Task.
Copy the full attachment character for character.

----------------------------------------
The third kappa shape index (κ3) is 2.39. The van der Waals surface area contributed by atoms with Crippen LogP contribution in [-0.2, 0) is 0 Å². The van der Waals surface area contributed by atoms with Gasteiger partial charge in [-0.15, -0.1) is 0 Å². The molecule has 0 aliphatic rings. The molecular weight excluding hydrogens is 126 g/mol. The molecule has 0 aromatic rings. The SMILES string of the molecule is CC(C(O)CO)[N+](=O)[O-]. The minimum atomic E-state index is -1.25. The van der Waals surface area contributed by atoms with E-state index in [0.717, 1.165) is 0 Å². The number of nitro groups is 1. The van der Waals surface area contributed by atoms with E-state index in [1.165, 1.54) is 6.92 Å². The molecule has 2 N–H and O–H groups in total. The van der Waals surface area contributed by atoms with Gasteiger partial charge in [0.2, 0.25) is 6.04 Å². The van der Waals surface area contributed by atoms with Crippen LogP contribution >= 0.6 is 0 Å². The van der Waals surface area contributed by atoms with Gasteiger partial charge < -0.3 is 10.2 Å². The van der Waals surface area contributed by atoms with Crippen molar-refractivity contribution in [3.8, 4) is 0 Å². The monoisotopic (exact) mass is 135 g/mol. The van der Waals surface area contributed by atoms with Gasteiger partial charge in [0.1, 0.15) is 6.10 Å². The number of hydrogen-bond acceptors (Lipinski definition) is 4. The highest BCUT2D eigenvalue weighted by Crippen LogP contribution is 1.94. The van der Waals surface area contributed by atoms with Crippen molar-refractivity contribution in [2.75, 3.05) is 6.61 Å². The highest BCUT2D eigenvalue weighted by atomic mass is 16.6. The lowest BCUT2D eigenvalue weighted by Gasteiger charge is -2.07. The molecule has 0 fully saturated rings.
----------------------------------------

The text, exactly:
The third kappa shape index (κ3) is 2.39. The van der Waals surface area contributed by atoms with Crippen LogP contribution in [-0.2, 0) is 0 Å². The van der Waals surface area contributed by atoms with Gasteiger partial charge in [-0.15, -0.1) is 0 Å². The molecule has 0 aliphatic rings. The molecular weight excluding hydrogens is 126 g/mol. The molecule has 0 aromatic rings. The SMILES string of the molecule is CC(C(O)CO)[N+](=O)[O-]. The minimum atomic E-state index is -1.25. The van der Waals surface area contributed by atoms with E-state index in [0.717, 1.165) is 0 Å². The number of nitro groups is 1. The van der Waals surface area contributed by atoms with E-state index in [1.165, 1.54) is 6.92 Å². The molecule has 2 N–H and O–H groups in total. The van der Waals surface area contributed by atoms with Gasteiger partial charge in [0.2, 0.25) is 6.04 Å². The van der Waals surface area contributed by atoms with Crippen LogP contribution >= 0.6 is 0 Å². The van der Waals surface area contributed by atoms with Gasteiger partial charge < -0.3 is 10.2 Å². The van der Waals surface area contributed by atoms with Crippen molar-refractivity contribution in [3.8, 4) is 0 Å². The monoisotopic (exact) mass is 135 g/mol. The van der Waals surface area contributed by atoms with Gasteiger partial charge in [0.1, 0.15) is 6.10 Å². The number of hydrogen-bond acceptors (Lipinski definition) is 4. The highest BCUT2D eigenvalue weighted by Crippen LogP contribution is 1.94. The van der Waals surface area contributed by atoms with Crippen molar-refractivity contribution in [2.75, 3.05) is 6.61 Å². The highest BCUT2D eigenvalue weighted by atomic mass is 16.6. The lowest BCUT2D eigenvalue weighted by Gasteiger charge is -2.07. The molecule has 0 fully saturated rings.